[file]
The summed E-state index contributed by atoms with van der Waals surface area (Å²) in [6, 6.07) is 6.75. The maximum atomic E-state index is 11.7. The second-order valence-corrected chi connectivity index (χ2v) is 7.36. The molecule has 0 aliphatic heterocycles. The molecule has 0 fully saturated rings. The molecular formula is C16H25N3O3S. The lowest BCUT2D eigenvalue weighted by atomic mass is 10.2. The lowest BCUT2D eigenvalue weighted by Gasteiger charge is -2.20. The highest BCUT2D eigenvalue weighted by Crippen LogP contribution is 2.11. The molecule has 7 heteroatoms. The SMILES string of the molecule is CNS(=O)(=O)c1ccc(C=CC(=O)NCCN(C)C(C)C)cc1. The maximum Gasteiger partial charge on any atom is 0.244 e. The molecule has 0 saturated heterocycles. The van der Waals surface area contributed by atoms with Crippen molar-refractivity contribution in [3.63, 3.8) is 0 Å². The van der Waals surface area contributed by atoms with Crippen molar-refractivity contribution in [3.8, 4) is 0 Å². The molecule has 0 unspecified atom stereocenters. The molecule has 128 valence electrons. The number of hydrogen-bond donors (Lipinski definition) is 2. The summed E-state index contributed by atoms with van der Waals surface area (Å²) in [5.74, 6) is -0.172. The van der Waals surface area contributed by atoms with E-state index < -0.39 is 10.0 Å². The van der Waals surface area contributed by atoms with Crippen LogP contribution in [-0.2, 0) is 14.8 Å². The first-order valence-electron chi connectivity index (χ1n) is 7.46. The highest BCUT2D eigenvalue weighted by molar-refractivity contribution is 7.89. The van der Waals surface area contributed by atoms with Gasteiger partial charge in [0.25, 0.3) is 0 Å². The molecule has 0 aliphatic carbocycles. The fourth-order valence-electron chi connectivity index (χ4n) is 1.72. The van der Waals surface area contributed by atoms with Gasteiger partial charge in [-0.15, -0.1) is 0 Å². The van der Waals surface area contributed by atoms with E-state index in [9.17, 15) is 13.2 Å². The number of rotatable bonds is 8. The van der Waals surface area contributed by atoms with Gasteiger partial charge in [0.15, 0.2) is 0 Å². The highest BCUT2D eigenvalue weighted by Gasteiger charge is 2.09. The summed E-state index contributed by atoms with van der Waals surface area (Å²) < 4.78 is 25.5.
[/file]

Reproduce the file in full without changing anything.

The summed E-state index contributed by atoms with van der Waals surface area (Å²) in [6, 6.07) is 6.75. The maximum atomic E-state index is 11.7. The second-order valence-corrected chi connectivity index (χ2v) is 7.36. The molecule has 0 aliphatic heterocycles. The molecule has 0 fully saturated rings. The molecular formula is C16H25N3O3S. The lowest BCUT2D eigenvalue weighted by atomic mass is 10.2. The lowest BCUT2D eigenvalue weighted by Gasteiger charge is -2.20. The highest BCUT2D eigenvalue weighted by Crippen LogP contribution is 2.11. The molecule has 7 heteroatoms. The SMILES string of the molecule is CNS(=O)(=O)c1ccc(C=CC(=O)NCCN(C)C(C)C)cc1. The maximum Gasteiger partial charge on any atom is 0.244 e. The molecule has 0 saturated heterocycles. The van der Waals surface area contributed by atoms with Crippen molar-refractivity contribution in [3.63, 3.8) is 0 Å². The van der Waals surface area contributed by atoms with Crippen molar-refractivity contribution in [3.8, 4) is 0 Å². The molecule has 0 unspecified atom stereocenters. The molecule has 128 valence electrons. The number of hydrogen-bond donors (Lipinski definition) is 2. The summed E-state index contributed by atoms with van der Waals surface area (Å²) in [5.74, 6) is -0.172. The van der Waals surface area contributed by atoms with E-state index < -0.39 is 10.0 Å². The van der Waals surface area contributed by atoms with Crippen LogP contribution in [-0.2, 0) is 14.8 Å². The first-order valence-electron chi connectivity index (χ1n) is 7.46. The highest BCUT2D eigenvalue weighted by molar-refractivity contribution is 7.89. The van der Waals surface area contributed by atoms with Gasteiger partial charge in [0.25, 0.3) is 0 Å². The molecule has 0 aliphatic carbocycles. The fourth-order valence-electron chi connectivity index (χ4n) is 1.72. The van der Waals surface area contributed by atoms with Gasteiger partial charge in [-0.15, -0.1) is 0 Å². The van der Waals surface area contributed by atoms with E-state index in [9.17, 15) is 13.2 Å². The number of rotatable bonds is 8. The van der Waals surface area contributed by atoms with Gasteiger partial charge in [0.15, 0.2) is 0 Å². The highest BCUT2D eigenvalue weighted by Gasteiger charge is 2.09. The summed E-state index contributed by atoms with van der Waals surface area (Å²) < 4.78 is 25.5.